The Shuttle in Retrospect
It’s pre-dawn, southern Florida. Distant spotlights reflect off a white craft over the water, and at once, the craft is lost in a supernatural light. Brighter than the sun, the ship silently rises up, faster and faster into the sunrise. A half minute later, you are pummeled with a wall of sound, louder than anything you’ve ever heard, deafening as the Space Shuttle shrinks to a tiny point atop a titanic column of smoke.
The drama that accompanies a shuttle launch will soon be a thing of the past, as NASA will be retiring the program soon after the next mission (STS-133). The shuttles have been in service since 1981, and have greatly contributed to our modern understanding of the universe. Discovery brought the Hubble Telescope to orbit, which has given us indescribable beauty and wonder as it allowed us to peer farther into the cosmos than we’ve ever been able to look before. The Chandra X-ray observatory, launched from Columbia, discovered evidence for black holes among many other accomplishments. Many other satellites were launched that gave us unprecedented data about the cosmos and our own planet, including the fact that we were putting a hole in the ozone that we eventually stopped. Microgravity experiments performed aboard the shuttle eventually led to the development of the International Space Station, a symbol of peaceful international cooperation in an increasingly fractured world.
The history of the shuttle is also marred by tragic failures. Out of the five shuttles built to fly in space, only three remain intact today, as two of the 134 missions launched were destroyed in flight. The first, Challenger, exploded seconds after launch, taking 6 astronauts and a teacher with it, due to an inadequate devotion to safety and a lax bureaucratic climate.The second failure, Columbia, was in 2003, and it’s failure was due to the shuttle deteriorating systems combined with inadequate safety measures. These 23 year old systems were critical in resisting the extreme temperatures found during re-entry into our atmosphere, but they were compromised during launch because of some debris that fell onto the wings during launch. Seven astronauts, whose names are now commemorated on martian hills, lost their lives during this failure.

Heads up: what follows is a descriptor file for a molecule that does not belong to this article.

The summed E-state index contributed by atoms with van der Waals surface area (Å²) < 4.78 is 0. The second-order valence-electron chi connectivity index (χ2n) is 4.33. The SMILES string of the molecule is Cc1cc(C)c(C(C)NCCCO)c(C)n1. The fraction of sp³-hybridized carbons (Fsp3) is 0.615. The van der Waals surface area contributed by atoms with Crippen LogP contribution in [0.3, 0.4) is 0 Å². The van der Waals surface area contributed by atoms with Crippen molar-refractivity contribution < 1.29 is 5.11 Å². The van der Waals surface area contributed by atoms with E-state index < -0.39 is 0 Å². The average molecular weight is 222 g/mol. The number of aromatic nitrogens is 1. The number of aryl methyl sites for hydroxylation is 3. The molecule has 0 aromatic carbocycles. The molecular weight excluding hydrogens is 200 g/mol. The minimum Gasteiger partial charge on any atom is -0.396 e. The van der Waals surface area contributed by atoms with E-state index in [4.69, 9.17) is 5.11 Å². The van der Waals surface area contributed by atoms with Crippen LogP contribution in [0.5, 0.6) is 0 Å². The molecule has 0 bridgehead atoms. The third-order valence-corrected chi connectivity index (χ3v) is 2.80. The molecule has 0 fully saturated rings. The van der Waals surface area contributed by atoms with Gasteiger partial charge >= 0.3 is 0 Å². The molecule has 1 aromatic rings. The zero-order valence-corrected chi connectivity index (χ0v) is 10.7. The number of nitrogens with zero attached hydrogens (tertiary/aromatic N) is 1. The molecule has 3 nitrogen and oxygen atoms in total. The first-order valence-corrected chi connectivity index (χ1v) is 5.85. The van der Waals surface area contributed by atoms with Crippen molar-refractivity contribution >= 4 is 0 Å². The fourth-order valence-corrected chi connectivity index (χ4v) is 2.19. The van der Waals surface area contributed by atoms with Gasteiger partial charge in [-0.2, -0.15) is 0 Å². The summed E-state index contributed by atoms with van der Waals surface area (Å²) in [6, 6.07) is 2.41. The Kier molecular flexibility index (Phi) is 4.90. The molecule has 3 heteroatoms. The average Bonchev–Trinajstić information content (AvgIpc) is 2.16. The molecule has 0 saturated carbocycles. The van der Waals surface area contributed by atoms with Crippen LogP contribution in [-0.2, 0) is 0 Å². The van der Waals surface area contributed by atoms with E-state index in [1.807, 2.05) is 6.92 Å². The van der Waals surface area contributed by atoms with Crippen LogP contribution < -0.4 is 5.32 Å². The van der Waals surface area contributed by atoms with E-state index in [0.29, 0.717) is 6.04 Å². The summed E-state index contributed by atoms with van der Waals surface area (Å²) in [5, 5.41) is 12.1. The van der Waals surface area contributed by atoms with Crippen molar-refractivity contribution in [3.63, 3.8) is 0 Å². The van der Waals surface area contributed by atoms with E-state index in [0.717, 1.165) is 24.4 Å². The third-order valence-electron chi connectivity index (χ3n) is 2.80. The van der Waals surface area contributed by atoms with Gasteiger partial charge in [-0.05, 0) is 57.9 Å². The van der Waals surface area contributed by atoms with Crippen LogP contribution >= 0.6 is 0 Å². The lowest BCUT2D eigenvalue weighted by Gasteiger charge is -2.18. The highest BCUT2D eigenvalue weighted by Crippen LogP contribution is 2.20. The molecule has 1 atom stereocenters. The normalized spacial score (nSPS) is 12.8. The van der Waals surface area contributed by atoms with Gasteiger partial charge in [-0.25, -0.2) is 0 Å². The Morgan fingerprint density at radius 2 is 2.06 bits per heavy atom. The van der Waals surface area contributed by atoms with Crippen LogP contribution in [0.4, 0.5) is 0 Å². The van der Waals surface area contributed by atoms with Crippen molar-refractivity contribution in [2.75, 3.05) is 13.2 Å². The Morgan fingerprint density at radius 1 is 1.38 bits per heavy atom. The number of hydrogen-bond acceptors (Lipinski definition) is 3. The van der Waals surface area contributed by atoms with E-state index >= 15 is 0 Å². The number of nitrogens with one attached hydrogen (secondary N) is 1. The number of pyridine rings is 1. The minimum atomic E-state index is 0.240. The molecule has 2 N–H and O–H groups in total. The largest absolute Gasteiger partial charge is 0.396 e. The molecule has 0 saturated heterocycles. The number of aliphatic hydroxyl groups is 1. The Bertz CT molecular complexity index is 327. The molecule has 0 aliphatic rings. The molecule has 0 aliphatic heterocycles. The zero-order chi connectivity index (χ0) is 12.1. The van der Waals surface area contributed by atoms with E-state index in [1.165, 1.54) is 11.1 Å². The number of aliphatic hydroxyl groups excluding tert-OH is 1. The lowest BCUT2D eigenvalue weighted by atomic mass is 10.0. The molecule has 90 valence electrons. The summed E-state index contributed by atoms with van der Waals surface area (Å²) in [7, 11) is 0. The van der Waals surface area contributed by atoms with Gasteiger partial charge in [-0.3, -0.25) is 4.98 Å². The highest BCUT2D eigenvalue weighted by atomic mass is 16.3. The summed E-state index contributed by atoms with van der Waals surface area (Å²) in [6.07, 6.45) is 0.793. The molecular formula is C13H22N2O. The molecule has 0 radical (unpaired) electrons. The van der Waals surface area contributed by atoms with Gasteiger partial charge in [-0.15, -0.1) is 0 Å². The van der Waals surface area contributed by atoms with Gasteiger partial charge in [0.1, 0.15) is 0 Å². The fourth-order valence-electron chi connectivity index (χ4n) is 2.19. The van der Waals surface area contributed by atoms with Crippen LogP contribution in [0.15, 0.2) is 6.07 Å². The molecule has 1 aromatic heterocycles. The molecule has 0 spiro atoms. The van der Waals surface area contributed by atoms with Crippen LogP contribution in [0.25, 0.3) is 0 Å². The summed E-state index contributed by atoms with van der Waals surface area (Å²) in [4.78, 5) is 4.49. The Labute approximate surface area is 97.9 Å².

The eventual cost of the shuttle also proved to be much more expensive than its designers had ever anticipated. The shuttle program began in the aftermath of the Apollo program, to create a reusable spacecraft to shuttle people and cargo reliably to low-earth-orbit (LEO). The original shuttle program called for up to 55 launches a year, but complexity and unanticipated needs (such as the need to inspect 35,000 individual heat-resisting tiles after every landing) made that design a dream. The most complicated machine ever built would prove to be more challenging than they anticipated.The reality was a final cost of about 500 million dollars per launch, with a total failure rate of 2%. The final ability to haul cargo to LEO was also much less than it had been just a decade earlier, as NASA retired the monstrous Saturn-5 rockets that brought man to the moon.
At the end of the last flight, NASA will lose it’s capacity to shuttle people into space, relying instead on the Russian Soyuz vehicles to service the human needs of the ISS.
However, this vacuum of governmental involvement in manned space travel could be the best thing possible for the space industry, as private companies are now slated to fill in the gaps that NASA has left with the retiring shuttle. Some of the 6 billion dollars NASA has seeded into this private industry with their latest budget will go to projects like SpaceShip One, the Virgin Galactic owned craft that will soon be flinging people into LEO over the skies of New Mexico. Others, such as the Falcon 9 rocket owned by SpaceX, are slated to ferry cargo to orbit at a fraction of the cost of the shuttle with similar payloads. For reference, the cost to get a pound of anything to orbit on the shuttle was about $10,000, whereas the Falcon 9 will get the same amount into orbit for $500.
With the burden of cargo lifting transferred to the private sector, NASA will be free to do what it does best: Science. Instead of wasting half their budget on obsolete and dangerous technology, they can use their limited budget to better explore our universe, while opening up space travel to the rest of us.
Personal space travel is today is where personal air travel was a century ago, and it can only improve with the room the retired shuttle will leave us. As for the Space Shuttle, her successes and failures will be forever remembered as part of our first, tenous steps into the cosmic playground.
This was a post originally written for my school newspaper, the McGill Daily